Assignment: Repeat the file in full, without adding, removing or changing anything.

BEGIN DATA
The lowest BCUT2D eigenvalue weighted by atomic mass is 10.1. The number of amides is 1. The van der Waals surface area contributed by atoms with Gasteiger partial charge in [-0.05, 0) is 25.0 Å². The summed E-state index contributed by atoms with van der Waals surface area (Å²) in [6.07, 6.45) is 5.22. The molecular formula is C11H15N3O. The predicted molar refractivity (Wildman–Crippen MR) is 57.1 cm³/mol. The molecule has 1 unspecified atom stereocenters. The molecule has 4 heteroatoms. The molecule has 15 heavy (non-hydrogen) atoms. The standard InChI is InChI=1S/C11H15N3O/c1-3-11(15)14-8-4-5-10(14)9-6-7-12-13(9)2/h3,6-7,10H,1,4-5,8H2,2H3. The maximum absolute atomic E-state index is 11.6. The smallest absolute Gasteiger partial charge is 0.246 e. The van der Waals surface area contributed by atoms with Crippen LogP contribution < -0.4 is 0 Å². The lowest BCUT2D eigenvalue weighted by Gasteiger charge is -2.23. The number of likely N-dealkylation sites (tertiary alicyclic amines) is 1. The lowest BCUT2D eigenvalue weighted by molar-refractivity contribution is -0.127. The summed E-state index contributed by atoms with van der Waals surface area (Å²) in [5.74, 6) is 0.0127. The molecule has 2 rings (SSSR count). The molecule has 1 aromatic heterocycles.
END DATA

The lowest BCUT2D eigenvalue weighted by atomic mass is 10.1. The number of amides is 1. The van der Waals surface area contributed by atoms with Gasteiger partial charge in [-0.05, 0) is 25.0 Å². The summed E-state index contributed by atoms with van der Waals surface area (Å²) in [6.07, 6.45) is 5.22. The molecular formula is C11H15N3O. The predicted molar refractivity (Wildman–Crippen MR) is 57.1 cm³/mol. The molecule has 1 unspecified atom stereocenters. The molecule has 4 heteroatoms. The molecule has 15 heavy (non-hydrogen) atoms. The standard InChI is InChI=1S/C11H15N3O/c1-3-11(15)14-8-4-5-10(14)9-6-7-12-13(9)2/h3,6-7,10H,1,4-5,8H2,2H3. The maximum absolute atomic E-state index is 11.6. The smallest absolute Gasteiger partial charge is 0.246 e. The van der Waals surface area contributed by atoms with Crippen LogP contribution < -0.4 is 0 Å². The lowest BCUT2D eigenvalue weighted by Gasteiger charge is -2.23. The number of likely N-dealkylation sites (tertiary alicyclic amines) is 1. The lowest BCUT2D eigenvalue weighted by molar-refractivity contribution is -0.127. The summed E-state index contributed by atoms with van der Waals surface area (Å²) in [5.74, 6) is 0.0127. The molecule has 2 rings (SSSR count). The molecule has 1 aromatic heterocycles.